Driving growth through digital marketing

In a country that is both digital-savvy and culture-hungry, reaching customers in China through social media is so much easier than you would imagine…

When in 2010 British haircare products company Tangle Teezer suddenly started getting lots of orders from China, the roots of its mysterious success revealed themselves in social media.

Chinese students, having studied in the UK and discovered the company's products, were returning to China and spreading the word online. Later that year, Chinese supermodel, Lie Wen, having also found Tangle Teezer in the UK, blogged about it, kicking off a second, much larger wave of Chinese interest.

“Suddenly our business in China was born,” recalls Gemma Clarke, the firm's chief marketing officer.
The following year, a Shanghai importer, run by a former Manchester University student who had witnessed the peaking of social media interest in Tangle Teezer, approached the company and a distribution partnership was formed.

Further success in China came in 2011 when a story broke among the online community that Kate Middleton had used a Tangle Teezer on the morning of her wedding to Prince William. Quick to capitalise on this, the firm created the `Princess Brush' branding for China.

Fully cognisant of the benefits of social media by now, the company engaged China-based illustrator, Ding Yichen, to help create market-specific designs, allowing it to tap into her six million followers in China.

Unexpected growth

Although social media was not part of Tangle Teezer's initial marketing strategy, in a market where combined e-commerce and digital media are so readily part of consumer life, especially among the firm's prime target 18 to 30s age range, Clarke saw a clear opportunity.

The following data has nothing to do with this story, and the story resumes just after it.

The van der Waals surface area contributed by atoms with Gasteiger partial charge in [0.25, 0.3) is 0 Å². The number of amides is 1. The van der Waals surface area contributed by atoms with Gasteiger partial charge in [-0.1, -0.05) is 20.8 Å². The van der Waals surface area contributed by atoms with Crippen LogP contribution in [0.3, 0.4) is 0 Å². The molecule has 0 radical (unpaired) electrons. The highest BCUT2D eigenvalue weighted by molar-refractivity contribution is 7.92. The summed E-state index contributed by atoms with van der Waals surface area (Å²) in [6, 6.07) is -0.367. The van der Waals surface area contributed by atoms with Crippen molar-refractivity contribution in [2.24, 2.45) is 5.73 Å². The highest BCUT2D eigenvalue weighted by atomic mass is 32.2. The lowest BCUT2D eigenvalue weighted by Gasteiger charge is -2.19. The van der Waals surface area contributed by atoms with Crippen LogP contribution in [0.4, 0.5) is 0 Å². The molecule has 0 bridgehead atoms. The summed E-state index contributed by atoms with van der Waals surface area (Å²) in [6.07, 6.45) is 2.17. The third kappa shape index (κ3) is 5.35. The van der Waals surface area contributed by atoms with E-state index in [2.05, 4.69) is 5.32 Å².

“Even from my desk in Brixton, it is possible to launch into China. It is phenomenal; we suddenly had access to 300 million online shoppers,” she says.

The approach has paid off. In 2016, China became the firm's largest global market with annual retail sales topping £18m. “It has been such an exciting journey for us,” comments Clarke,“ and it has really been so much easier than you would imagine”.

Mindful of this success story, Alicia Liu, founder and managing director of London-based global PR firm, Singing Grass Communications, urges British companies seeking maximum value from Chinese social media to major on the heritage and prestige of their Britishness.

“These are qualities that the Asian and especially Chinese aspirational generation love,” she notes. As they travel and study around the world, anything representing these values will find their way back to China - and a vast online community ready and willing for cultural and commercial exchange.

Choose your channel

Although global channels such as LinkedIn, Facebook and Twitter have a presence in the wider region, they either lack the impact or are subject to local restrictions, notes Liu. However, through social media platforms such as WeChat (with 650 million users every month) or Weibo (twice as many users as Twitter), communication and direct sales channels are aligned, reaching both consumer and business users on one platform.

The key to success for a British business is understanding that Asian culture is very much about forming a bond of trust first, where being able to show who you are and tell a story is vital, explains Liu.

“The reason WeChat and Weibo are so powerful is that they allow the blurring of personal life and business life,” she adds.

And with a huge appetite for peer review in this market, the facility to check what friends and influencers are saying and then being able to buy straight away social media bridges many divides. Indeed, recommendations both offline and on social networks such as WeChat, QQ and Sina Weibo have become “the most important factor in the online shopping decision,” according to another McKinsey report featured in China Daily.¹

For the beginner though, do not assume that Asian, and particularly Chinese, social media has the same “fluffy” Facebook-style content. Clarke freely admits that her first foray based on this assumption generated absolutely no interest. “It's totally different. It's much more about shopping. This is why social media can be such a powerful ally for British brands in China.”

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